Likewise, the emergence of a significant left-wing third party challenge could easily cost Democrats the votes of many educated liberals.   If the Democrats take a drubbing in the midterm and 2012 elections without delivering significant progress to report to their parties left wing, the desire to punish the Democrats for capitulating could outweigh the memory of Nader’s deleterious effect on the 2000 election.  Voting for a third party is often seen in the U.S. as throwing away a vote- but voters who feel that they get no return for their vote may be willing to throw it away in protest, or chose to avoid the polls altogether.

Democrats need to seriously consider the policy constituency that the represent and lay out an agenda for the next 10-20 years that keeps those constituents engaged.  That may mean, in the near term, that some voting demographics move towards the GOP.  Not setting a real legislative and longer term policy agenda risks losing everyone to multiple  forces of attrition.  Are they actually liberal, or just Republican-light?  Really committed to reforming corporate influence and the abuses in the financial sector, or just committed to the sound bite?  Are they willing to firmly defend gay rights and abortion rights as an important aspect of individual liberty, or do they want to continue to make attempts to woo pulpit-driven voters?  Are they willing to brave the ‘tax and spend’ catcalls of the Republicans to set realistic tax revenue and enforcement goals?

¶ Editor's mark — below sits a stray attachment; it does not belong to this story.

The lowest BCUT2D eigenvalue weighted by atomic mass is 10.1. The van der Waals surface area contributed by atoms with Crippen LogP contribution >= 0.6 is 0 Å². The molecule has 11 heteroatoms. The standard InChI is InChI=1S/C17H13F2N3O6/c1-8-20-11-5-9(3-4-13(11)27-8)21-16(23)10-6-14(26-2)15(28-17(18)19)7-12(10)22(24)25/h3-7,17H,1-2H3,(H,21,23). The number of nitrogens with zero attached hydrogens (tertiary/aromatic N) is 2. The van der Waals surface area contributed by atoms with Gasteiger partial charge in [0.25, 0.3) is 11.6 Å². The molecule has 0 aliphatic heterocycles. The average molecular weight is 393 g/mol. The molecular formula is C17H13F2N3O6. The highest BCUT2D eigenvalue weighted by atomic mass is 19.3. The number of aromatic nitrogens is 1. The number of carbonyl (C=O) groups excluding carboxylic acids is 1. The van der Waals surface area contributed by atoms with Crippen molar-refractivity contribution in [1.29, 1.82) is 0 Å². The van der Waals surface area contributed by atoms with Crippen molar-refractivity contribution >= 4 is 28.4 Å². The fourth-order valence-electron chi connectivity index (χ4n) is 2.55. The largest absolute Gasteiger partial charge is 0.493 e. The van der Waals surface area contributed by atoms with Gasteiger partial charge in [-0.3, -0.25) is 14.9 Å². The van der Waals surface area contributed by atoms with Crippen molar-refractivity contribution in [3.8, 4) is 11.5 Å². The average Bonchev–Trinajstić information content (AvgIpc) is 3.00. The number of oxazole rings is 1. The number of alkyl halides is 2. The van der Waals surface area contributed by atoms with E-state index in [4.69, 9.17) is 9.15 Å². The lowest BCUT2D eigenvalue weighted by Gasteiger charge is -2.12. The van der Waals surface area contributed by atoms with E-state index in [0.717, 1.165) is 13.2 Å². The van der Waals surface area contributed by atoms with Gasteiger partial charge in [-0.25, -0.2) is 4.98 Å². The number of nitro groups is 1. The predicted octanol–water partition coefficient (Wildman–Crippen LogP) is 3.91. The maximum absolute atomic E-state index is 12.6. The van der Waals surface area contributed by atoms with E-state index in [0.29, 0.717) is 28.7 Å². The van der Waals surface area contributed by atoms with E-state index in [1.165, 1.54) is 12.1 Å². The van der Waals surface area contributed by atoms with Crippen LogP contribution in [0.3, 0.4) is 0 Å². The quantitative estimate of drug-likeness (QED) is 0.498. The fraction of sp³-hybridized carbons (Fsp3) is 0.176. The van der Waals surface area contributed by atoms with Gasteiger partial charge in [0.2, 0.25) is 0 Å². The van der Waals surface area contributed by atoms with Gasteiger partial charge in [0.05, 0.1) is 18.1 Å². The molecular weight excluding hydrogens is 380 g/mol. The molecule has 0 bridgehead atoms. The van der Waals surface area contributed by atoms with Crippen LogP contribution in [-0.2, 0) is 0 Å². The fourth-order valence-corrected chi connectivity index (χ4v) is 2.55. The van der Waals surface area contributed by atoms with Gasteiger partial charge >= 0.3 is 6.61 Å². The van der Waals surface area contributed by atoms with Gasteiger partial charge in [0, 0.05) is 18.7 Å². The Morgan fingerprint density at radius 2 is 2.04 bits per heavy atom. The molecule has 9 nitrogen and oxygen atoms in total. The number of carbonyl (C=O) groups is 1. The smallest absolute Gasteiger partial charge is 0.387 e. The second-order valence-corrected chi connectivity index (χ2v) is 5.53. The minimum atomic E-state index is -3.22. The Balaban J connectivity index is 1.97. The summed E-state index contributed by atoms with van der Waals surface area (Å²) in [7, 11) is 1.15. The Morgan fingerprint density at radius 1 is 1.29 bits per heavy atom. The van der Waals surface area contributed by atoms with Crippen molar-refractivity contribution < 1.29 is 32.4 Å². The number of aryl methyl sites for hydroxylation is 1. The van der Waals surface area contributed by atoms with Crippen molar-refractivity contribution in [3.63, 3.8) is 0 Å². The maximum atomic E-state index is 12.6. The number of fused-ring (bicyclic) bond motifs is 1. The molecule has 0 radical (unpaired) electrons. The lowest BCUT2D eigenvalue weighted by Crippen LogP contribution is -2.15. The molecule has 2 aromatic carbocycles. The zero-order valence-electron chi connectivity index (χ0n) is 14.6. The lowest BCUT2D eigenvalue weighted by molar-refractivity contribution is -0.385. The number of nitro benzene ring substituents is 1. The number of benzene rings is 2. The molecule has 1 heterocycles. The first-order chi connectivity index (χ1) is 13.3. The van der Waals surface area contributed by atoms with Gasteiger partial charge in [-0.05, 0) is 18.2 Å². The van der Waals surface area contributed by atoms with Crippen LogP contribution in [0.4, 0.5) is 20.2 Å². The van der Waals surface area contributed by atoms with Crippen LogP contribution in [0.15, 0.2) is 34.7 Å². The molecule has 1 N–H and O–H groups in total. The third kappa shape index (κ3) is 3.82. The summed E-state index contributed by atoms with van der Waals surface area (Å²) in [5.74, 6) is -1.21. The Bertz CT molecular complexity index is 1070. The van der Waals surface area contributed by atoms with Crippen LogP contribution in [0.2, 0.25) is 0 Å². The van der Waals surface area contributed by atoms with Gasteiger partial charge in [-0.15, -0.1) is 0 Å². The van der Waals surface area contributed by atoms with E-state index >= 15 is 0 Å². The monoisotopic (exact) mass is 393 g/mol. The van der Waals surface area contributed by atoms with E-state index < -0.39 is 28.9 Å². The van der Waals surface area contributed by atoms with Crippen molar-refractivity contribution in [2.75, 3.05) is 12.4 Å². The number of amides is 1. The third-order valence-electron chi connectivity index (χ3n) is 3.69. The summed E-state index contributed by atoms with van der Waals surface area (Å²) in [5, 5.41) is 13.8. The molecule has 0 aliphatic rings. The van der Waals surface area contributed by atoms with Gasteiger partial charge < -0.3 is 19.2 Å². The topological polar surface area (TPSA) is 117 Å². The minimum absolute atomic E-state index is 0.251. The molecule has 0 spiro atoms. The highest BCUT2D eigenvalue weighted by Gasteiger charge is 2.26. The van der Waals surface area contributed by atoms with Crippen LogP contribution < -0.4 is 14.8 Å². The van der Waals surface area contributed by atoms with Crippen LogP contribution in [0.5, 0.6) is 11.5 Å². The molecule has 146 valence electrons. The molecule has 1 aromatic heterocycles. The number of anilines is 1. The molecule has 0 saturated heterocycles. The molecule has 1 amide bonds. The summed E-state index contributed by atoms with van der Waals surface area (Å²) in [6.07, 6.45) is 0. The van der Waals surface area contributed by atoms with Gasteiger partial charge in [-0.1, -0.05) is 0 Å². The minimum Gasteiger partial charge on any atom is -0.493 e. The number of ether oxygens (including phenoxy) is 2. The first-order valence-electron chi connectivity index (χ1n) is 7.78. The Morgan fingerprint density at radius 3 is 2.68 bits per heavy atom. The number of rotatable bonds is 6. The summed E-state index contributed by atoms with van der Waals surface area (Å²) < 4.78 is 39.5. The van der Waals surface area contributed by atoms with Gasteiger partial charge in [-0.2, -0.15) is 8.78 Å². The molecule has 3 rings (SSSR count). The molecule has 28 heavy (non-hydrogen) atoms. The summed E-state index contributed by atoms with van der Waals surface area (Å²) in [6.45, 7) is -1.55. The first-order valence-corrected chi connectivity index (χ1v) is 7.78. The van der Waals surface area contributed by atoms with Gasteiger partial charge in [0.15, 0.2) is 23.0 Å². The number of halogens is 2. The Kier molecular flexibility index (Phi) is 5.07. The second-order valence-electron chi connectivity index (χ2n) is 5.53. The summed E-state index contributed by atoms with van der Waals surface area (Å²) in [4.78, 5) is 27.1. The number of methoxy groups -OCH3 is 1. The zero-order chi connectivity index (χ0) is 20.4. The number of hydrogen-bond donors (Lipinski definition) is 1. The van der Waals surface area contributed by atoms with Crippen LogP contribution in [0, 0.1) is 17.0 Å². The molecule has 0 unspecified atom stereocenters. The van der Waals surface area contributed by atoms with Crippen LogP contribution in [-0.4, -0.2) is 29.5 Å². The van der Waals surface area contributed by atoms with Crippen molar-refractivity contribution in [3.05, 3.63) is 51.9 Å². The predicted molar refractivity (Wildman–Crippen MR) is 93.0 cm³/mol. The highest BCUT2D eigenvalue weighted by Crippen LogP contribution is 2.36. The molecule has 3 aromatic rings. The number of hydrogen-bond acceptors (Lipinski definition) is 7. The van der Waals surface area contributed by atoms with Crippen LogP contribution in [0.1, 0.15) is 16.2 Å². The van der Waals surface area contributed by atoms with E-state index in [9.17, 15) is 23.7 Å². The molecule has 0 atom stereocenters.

If the Democrats are going to be a force to reckoned with in the future, they can’t just count on every constituency that votes for them right now and hope to ride the demographic wave off into the sunset.